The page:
Human Milk Metabolomics Profiling
The metabolite profiling studies encompass the studies of metabolites involved in the metabolic pathways of milk synthesis. This research will provide further insights into milk synthesis by profiling the whole metabolism rather than a specific pathway. This study will lead to the identification of novel metabolites, which can potentially be used as biomarkers or as bioactive compounds in the study of lactation anomalies such as low milk production, nipple pain and mastitis.
Human Milk Storage
Breast milk is the primary food source for breastfeeding infants. Correct storage conditions ensure that the health of the milk is safe for infant consumption without substantial degradation of essential bioactive compounds. Current guidelines are based on microbiological and lipase studies. In this study, we investigate the effect of storage at various conditions on the components in human milk. This allows further insight into the stability of these components and provides the opportunity to improve current milk handling techniques.
The milk bank and neonatal intensive care unit (NICU) guidelines, requires donor milk to undergo pasteurization to prevent the transmission of bacteria and viruses to the preterm infant. Current pasteurization techniques, besides reducing the bacteria counts in the milk, also have damaging effects on the bioactive components. A novel technique using ultraviolet (UV) to irradiate milk has shown to be effective in eradicating bacteria while maintaining the integrity of the bioactive components. This study further explores the effects of this pasteurization technique on the health of the milk.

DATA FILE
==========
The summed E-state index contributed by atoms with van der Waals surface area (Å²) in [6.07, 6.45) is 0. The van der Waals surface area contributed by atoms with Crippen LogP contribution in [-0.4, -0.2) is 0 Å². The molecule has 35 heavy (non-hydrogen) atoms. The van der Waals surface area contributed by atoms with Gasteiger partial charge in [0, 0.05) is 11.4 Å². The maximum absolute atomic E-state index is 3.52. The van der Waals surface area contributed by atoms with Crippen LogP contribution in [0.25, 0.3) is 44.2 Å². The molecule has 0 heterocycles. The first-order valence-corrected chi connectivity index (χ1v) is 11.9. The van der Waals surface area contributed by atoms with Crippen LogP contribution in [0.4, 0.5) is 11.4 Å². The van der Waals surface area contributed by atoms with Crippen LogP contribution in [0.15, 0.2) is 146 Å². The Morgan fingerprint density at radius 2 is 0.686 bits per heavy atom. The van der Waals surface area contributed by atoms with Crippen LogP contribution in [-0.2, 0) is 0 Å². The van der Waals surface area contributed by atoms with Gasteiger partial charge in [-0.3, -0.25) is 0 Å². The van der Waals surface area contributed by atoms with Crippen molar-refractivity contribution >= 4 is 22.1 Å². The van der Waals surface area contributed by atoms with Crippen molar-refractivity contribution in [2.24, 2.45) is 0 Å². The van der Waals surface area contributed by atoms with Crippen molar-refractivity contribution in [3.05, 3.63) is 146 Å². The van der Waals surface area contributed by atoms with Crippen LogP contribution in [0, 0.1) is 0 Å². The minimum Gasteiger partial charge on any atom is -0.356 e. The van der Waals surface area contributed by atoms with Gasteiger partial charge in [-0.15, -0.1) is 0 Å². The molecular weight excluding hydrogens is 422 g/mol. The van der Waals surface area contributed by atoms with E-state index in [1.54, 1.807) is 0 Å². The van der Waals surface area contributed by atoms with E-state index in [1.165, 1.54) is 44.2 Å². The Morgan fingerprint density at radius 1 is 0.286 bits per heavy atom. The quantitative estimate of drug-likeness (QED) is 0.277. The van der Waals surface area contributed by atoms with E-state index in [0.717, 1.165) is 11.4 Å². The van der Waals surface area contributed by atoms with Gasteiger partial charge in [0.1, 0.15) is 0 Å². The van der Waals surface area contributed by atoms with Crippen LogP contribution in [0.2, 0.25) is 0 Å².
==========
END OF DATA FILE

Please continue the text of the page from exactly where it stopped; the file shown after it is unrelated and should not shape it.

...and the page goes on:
Vitamin D is important throughout life, however it is essential in the first year of the infant’s life. This critical nutrient, which is essential for calcium metabolism, also reduces the risk of current infections and the late-life development of autoimmune diseases such as multiple sclerosis and type 1 diabetes. However, the level of vitamin D in human milk is very low and current practice recommends supplementation of either the mother or infant with oral vitamin D3. In this study, we investigate the relationship of vitamin D and its metabolites in infant and maternal biofluids and the effect of dietary intake and supplements on the levels of milk vitamin D. This will allow us to understand better the infant’s vitamin D intake and its role in growth development.
Environmental contaminants, such as persistent organic pollutants or bisphenol A, can be transferred from the mother to the infant via breastfeeding. Even though the benefits of breastfeeding far outweigh the risk of these contaminants, the levels of these contaminants in human milk needs to be monitored to ensure the safety of the infants. Many of these contaminants can provide also insight into the mother’s dietary intake, lifestyle and her environment. In this study, we develop analytical methodologies to extract various contaminants from human milk and to evaluate current levels with historical findings.